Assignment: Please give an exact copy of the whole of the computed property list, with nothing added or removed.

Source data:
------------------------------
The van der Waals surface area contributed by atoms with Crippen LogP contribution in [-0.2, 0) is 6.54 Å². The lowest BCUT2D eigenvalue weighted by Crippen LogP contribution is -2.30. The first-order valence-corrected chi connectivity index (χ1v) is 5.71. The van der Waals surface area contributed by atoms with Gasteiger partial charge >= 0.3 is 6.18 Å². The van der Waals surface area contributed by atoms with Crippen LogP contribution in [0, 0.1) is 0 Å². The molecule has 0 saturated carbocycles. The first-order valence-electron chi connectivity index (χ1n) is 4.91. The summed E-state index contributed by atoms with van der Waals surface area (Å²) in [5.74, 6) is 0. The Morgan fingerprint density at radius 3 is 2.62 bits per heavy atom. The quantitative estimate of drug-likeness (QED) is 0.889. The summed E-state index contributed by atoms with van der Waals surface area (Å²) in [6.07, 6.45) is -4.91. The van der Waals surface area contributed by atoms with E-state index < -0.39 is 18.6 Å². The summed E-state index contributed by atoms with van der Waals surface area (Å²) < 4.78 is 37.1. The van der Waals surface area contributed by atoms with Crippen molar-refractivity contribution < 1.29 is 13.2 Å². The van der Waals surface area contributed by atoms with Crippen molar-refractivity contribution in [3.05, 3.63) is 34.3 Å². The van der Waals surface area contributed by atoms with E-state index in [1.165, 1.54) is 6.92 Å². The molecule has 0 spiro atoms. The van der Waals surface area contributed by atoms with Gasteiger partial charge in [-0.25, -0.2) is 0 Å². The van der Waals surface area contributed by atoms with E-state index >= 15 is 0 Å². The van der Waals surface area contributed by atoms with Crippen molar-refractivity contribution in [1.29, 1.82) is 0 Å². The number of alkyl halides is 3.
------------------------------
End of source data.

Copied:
The van der Waals surface area contributed by atoms with Crippen LogP contribution in [-0.2, 0) is 6.54 Å². The lowest BCUT2D eigenvalue weighted by Crippen LogP contribution is -2.30. The first-order valence-corrected chi connectivity index (χ1v) is 5.71. The van der Waals surface area contributed by atoms with Gasteiger partial charge >= 0.3 is 6.18 Å². The van der Waals surface area contributed by atoms with Crippen LogP contribution in [0, 0.1) is 0 Å². The molecule has 0 saturated carbocycles. The first-order valence-electron chi connectivity index (χ1n) is 4.91. The summed E-state index contributed by atoms with van der Waals surface area (Å²) in [5.74, 6) is 0. The Morgan fingerprint density at radius 3 is 2.62 bits per heavy atom. The quantitative estimate of drug-likeness (QED) is 0.889. The summed E-state index contributed by atoms with van der Waals surface area (Å²) in [6.07, 6.45) is -4.91. The van der Waals surface area contributed by atoms with E-state index < -0.39 is 18.6 Å². The summed E-state index contributed by atoms with van der Waals surface area (Å²) < 4.78 is 37.1. The van der Waals surface area contributed by atoms with Crippen molar-refractivity contribution < 1.29 is 13.2 Å². The van der Waals surface area contributed by atoms with Crippen molar-refractivity contribution in [3.05, 3.63) is 34.3 Å². The van der Waals surface area contributed by atoms with E-state index in [1.165, 1.54) is 6.92 Å². The molecule has 0 spiro atoms. The van der Waals surface area contributed by atoms with Gasteiger partial charge in [-0.25, -0.2) is 0 Å². The van der Waals surface area contributed by atoms with E-state index >= 15 is 0 Å². The van der Waals surface area contributed by atoms with Crippen molar-refractivity contribution in [1.29, 1.82) is 0 Å². The number of alkyl halides is 3.